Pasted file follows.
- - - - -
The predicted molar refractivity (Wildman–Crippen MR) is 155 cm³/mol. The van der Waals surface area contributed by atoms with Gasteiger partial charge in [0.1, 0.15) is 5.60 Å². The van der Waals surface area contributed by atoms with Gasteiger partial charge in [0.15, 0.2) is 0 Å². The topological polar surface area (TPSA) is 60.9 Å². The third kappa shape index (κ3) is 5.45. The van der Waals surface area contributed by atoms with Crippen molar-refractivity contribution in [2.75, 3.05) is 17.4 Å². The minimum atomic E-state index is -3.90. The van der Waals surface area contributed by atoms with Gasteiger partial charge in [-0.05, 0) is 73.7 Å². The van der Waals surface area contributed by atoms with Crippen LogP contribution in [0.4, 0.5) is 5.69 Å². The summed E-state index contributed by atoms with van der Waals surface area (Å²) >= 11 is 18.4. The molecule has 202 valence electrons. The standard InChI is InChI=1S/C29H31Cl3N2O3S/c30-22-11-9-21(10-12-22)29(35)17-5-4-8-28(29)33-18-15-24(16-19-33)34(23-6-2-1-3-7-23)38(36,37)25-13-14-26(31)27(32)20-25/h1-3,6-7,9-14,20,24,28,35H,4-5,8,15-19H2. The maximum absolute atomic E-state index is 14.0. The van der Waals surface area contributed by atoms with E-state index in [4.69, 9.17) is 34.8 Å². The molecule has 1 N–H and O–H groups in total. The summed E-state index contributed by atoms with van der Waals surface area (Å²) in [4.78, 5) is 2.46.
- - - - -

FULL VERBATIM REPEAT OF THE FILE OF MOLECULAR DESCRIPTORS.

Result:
The predicted molar refractivity (Wildman–Crippen MR) is 155 cm³/mol. The van der Waals surface area contributed by atoms with Gasteiger partial charge in [0.1, 0.15) is 5.60 Å². The van der Waals surface area contributed by atoms with Gasteiger partial charge in [0.15, 0.2) is 0 Å². The topological polar surface area (TPSA) is 60.9 Å². The third kappa shape index (κ3) is 5.45. The van der Waals surface area contributed by atoms with Crippen molar-refractivity contribution in [2.75, 3.05) is 17.4 Å². The minimum atomic E-state index is -3.90. The van der Waals surface area contributed by atoms with Gasteiger partial charge in [-0.05, 0) is 73.7 Å². The van der Waals surface area contributed by atoms with Crippen LogP contribution in [0.4, 0.5) is 5.69 Å². The summed E-state index contributed by atoms with van der Waals surface area (Å²) >= 11 is 18.4. The molecule has 202 valence electrons. The standard InChI is InChI=1S/C29H31Cl3N2O3S/c30-22-11-9-21(10-12-22)29(35)17-5-4-8-28(29)33-18-15-24(16-19-33)34(23-6-2-1-3-7-23)38(36,37)25-13-14-26(31)27(32)20-25/h1-3,6-7,9-14,20,24,28,35H,4-5,8,15-19H2. The maximum absolute atomic E-state index is 14.0. The van der Waals surface area contributed by atoms with E-state index in [4.69, 9.17) is 34.8 Å². The molecule has 1 N–H and O–H groups in total. The summed E-state index contributed by atoms with van der Waals surface area (Å²) in [4.78, 5) is 2.46.